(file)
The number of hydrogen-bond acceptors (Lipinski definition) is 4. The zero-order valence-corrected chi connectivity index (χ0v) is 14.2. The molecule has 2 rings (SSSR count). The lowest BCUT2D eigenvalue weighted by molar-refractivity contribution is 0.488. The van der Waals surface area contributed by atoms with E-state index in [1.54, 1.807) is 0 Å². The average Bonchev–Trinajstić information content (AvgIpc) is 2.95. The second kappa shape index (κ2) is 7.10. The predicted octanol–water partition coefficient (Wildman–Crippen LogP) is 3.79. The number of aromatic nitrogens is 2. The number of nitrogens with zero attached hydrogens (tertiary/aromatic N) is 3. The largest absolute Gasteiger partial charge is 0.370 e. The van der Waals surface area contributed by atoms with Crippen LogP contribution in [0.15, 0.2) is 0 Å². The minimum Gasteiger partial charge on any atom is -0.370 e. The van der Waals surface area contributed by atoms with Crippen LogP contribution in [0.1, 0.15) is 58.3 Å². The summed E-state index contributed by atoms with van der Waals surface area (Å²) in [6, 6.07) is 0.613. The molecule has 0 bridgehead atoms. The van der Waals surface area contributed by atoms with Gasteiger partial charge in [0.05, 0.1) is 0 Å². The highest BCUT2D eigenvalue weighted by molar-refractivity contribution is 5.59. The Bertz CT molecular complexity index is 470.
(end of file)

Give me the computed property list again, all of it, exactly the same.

The number of hydrogen-bond acceptors (Lipinski definition) is 4. The zero-order valence-corrected chi connectivity index (χ0v) is 14.2. The molecule has 2 rings (SSSR count). The lowest BCUT2D eigenvalue weighted by molar-refractivity contribution is 0.488. The van der Waals surface area contributed by atoms with E-state index in [1.54, 1.807) is 0 Å². The average Bonchev–Trinajstić information content (AvgIpc) is 2.95. The second kappa shape index (κ2) is 7.10. The predicted octanol–water partition coefficient (Wildman–Crippen LogP) is 3.79. The number of aromatic nitrogens is 2. The number of nitrogens with zero attached hydrogens (tertiary/aromatic N) is 3. The largest absolute Gasteiger partial charge is 0.370 e. The van der Waals surface area contributed by atoms with Crippen LogP contribution in [0.15, 0.2) is 0 Å². The minimum Gasteiger partial charge on any atom is -0.370 e. The van der Waals surface area contributed by atoms with Crippen LogP contribution in [0.1, 0.15) is 58.3 Å². The summed E-state index contributed by atoms with van der Waals surface area (Å²) in [6, 6.07) is 0.613. The molecule has 0 bridgehead atoms. The van der Waals surface area contributed by atoms with Gasteiger partial charge in [0.05, 0.1) is 0 Å². The highest BCUT2D eigenvalue weighted by molar-refractivity contribution is 5.59. The Bertz CT molecular complexity index is 470.